HFS, Plato at 7 a.m.?

It’s a cold morning in the Bark of Beyond, the coldest yet. And, of course, as THAT would have it, a circuit breaker flipped just at sunrise. Speaking for the sunrise, it was beautiful. Speaking for the dogs, “Yay! She’s up! Let’s help her get dressed!” Speaking for me? It’s all good. Now I’m waiting to see what my supermarket will not have later when I go to pick up my order. I had planned to go Tuesday but, besides the roads, the store had NO YOGHURT. I have NEVER missed a grocery pick-up, but I called in “sick” for that one. Then I thought, “O Brave New World where you call in sick for a grocery pick-up.”

Last night I thought of the original title for my first novel. I wondered where I’d found it long, long, long ago. It was a quote from a Greek philosopher — I imagined Aristotle, but I wasn’t sure. I typed in the title — A Vast Chain of Dancers — and BAM there it was. I started reading and was (surprisingly) deeply moved. It was from one of Plato’s dialogues, Ion, in which Socrates is “talking” to a person named Ion who recites Homer.

I got dim memories of a class and teacher I hated some 40 years ago. It covered a mountain of material, truly 3000 years of literary criticism, in an 8 week quarter, and the teacher had total contempt for his students. He began lecturing while he was walking down the hallway toward the classroom, lectured for an hour. Stopped, everyone rushed out to find a restroom. Exactly fifteen minutes later, he began lecturing again and lectured as he left the classroom at the end of class. Strange and scary man with no tolerance AT ALL for the fact that he had at least 30 years on most of the people in his classes and could not (reasonably) expect them to be where he was, but OH WELL.

Having had a lifetime in the meantime, and forgotten almost everything about that abysmal “learning experience,” I saw the paragraph differently. But I must have seen something magical in it back then, too, or I wouldn’t have lifted the line and put it on top of my first novel.

I’m going to have to read the whole dialogue again. Plato is subtle.

Soc. Do you know that the spectator is the last of the rings which, as I am saying, receive the power of the original magnet from one another? The rhapsode like yourself and the actor are intermediate links, and the poet himself is the first of them. Through all these the God sways the souls of men in any direction which he pleases, and makes one man hang down from another. Thus there is a vast chain of dancers and masters and undermasters of choruses, who are suspended, as if from the stone, at the side of the rings which hang down from the Muse. And every poet has some Muse from whom he is suspended, and by whom he is said to be possessed, which is nearly the same thing; for he is taken hold of. And from these first rings, which are the poets, depend others, some deriving their inspiration from Orpheus, others from Musaeus; but the greater number are possessed and held by Homer. (The Ion)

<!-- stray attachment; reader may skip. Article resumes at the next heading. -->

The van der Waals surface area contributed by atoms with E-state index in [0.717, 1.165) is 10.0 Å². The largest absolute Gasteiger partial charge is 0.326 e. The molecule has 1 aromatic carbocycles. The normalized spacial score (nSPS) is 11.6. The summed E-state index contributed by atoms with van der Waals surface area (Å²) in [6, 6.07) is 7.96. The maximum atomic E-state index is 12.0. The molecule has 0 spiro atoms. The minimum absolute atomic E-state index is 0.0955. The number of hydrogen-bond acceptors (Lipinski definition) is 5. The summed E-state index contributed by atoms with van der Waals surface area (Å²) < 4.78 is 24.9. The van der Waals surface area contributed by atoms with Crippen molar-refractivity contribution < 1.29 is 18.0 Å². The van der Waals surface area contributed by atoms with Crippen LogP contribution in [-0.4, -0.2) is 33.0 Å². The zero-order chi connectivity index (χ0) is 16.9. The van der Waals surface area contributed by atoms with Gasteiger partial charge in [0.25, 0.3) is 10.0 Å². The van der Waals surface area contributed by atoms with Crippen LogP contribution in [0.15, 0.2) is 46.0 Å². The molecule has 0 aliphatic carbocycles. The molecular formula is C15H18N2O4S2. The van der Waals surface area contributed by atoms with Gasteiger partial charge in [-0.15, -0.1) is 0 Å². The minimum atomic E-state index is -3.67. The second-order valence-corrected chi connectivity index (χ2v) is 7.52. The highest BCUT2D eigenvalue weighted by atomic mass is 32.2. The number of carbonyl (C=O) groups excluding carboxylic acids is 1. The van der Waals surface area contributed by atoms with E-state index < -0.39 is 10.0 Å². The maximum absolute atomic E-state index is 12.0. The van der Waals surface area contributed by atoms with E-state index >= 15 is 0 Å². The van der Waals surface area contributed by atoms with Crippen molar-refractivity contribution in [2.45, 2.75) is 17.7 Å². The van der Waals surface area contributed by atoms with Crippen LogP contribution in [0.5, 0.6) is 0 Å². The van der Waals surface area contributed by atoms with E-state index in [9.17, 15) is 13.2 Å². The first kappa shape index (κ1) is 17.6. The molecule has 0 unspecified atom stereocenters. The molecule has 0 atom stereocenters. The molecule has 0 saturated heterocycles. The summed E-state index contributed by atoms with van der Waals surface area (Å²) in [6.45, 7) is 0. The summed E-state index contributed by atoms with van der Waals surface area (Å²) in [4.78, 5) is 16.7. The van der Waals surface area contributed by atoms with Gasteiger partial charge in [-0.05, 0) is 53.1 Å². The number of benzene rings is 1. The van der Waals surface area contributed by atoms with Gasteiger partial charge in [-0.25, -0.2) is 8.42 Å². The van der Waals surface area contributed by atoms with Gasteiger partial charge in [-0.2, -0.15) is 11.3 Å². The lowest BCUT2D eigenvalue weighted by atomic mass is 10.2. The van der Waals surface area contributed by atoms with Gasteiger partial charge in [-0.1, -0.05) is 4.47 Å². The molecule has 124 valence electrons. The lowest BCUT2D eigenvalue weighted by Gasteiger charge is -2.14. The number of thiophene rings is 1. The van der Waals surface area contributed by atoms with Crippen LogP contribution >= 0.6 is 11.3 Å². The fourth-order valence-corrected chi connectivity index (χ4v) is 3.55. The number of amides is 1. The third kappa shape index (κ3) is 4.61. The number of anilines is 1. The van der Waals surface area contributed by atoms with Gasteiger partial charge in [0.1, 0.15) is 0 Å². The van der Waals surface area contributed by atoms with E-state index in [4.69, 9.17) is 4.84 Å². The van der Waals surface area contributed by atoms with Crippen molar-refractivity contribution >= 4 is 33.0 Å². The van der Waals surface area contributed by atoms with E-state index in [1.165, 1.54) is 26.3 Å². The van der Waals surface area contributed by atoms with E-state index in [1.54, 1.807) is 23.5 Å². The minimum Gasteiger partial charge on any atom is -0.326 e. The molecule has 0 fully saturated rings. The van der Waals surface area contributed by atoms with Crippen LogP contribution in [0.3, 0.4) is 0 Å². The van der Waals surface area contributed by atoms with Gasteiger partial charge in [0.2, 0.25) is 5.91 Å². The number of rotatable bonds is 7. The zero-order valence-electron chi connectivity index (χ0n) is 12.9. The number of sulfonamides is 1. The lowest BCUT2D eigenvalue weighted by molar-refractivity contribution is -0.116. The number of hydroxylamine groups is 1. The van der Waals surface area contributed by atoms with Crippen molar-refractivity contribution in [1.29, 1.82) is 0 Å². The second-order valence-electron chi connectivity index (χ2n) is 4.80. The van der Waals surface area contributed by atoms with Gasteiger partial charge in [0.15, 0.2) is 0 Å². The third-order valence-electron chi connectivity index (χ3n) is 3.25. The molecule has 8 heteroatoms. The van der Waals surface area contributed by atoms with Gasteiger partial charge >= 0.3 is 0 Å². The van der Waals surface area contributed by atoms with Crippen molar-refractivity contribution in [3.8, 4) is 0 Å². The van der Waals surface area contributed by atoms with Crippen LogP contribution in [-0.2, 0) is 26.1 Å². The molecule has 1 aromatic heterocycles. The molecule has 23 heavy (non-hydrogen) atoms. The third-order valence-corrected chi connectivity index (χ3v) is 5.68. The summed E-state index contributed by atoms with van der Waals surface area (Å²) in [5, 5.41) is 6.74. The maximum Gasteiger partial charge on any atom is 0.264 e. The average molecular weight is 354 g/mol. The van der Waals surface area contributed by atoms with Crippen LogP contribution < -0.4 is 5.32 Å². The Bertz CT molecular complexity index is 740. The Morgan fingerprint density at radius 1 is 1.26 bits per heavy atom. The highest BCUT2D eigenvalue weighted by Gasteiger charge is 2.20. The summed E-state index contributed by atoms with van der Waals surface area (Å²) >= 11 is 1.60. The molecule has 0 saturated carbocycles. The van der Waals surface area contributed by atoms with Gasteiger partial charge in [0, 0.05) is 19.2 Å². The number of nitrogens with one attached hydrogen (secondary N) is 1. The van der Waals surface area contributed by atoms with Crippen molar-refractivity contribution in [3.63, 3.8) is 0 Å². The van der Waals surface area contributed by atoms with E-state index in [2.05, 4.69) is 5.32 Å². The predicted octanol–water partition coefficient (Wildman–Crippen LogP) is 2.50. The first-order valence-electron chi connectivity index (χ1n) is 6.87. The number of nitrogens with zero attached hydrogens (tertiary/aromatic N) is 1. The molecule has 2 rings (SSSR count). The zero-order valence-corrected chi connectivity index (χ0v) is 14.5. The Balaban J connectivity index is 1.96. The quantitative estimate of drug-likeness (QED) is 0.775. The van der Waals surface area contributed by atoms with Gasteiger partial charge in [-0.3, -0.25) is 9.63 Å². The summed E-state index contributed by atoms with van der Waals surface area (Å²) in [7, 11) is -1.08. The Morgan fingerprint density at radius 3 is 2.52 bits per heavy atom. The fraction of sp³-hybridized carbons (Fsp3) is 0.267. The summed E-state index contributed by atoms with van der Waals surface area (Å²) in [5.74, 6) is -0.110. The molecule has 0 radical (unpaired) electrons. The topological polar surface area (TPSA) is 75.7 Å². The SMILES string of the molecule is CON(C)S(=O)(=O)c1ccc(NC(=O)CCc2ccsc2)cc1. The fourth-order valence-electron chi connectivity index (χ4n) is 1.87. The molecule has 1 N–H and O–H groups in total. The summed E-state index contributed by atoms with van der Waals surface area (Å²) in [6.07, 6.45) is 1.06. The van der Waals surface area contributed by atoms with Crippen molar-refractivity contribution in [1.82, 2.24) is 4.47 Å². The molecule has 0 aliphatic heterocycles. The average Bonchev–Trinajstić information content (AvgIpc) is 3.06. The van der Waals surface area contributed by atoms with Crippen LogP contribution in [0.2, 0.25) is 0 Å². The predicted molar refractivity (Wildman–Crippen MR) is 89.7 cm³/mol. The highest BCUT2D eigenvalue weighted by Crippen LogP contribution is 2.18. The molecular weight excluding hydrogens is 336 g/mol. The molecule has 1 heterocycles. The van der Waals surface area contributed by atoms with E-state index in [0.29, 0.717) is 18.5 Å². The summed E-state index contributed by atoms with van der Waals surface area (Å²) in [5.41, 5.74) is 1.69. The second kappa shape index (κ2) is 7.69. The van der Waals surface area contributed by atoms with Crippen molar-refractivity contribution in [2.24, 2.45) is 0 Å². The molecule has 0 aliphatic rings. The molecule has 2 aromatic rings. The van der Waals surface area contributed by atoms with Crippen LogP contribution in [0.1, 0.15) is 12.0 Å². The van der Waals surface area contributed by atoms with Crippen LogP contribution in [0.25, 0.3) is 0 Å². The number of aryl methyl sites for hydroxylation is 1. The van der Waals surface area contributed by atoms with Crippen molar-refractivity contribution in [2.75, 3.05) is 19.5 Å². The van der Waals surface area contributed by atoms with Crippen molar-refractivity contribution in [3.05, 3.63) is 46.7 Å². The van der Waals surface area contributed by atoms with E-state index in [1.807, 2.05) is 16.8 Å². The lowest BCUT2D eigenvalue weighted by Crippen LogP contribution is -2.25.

Oddly, it made me think of Artificial Intelligence. And then it made me think of God in the Judeo/Christian sense — God picking up a lump of clay and breathing life into it. Inspire. For the Greeks inspiration came from the muses, Who the Muses were and what they did? Whoa… THAT was high school, so I consulted that repository of all knowledge:

In ancient Greek religion and mythology, the Muses (Ancient Greek: Μοῦσαι, romanized: Moûsai, Greek: Μούσες, romanized: Múses) are the inspirational goddesses of literature, science, and the arts. They were considered the source of the knowledge embodied in the poetry, lyric songs, and myths that were related orally for centuries in ancient Greek culture. Melete, Aoede, and Mneme are the original Boeotian Muses, and Calliope, Clio, Erato, Euterpe, Melpomene, Polyhymnia, Terpsichore, Thalia, and Urania are the nine Olympian Muses.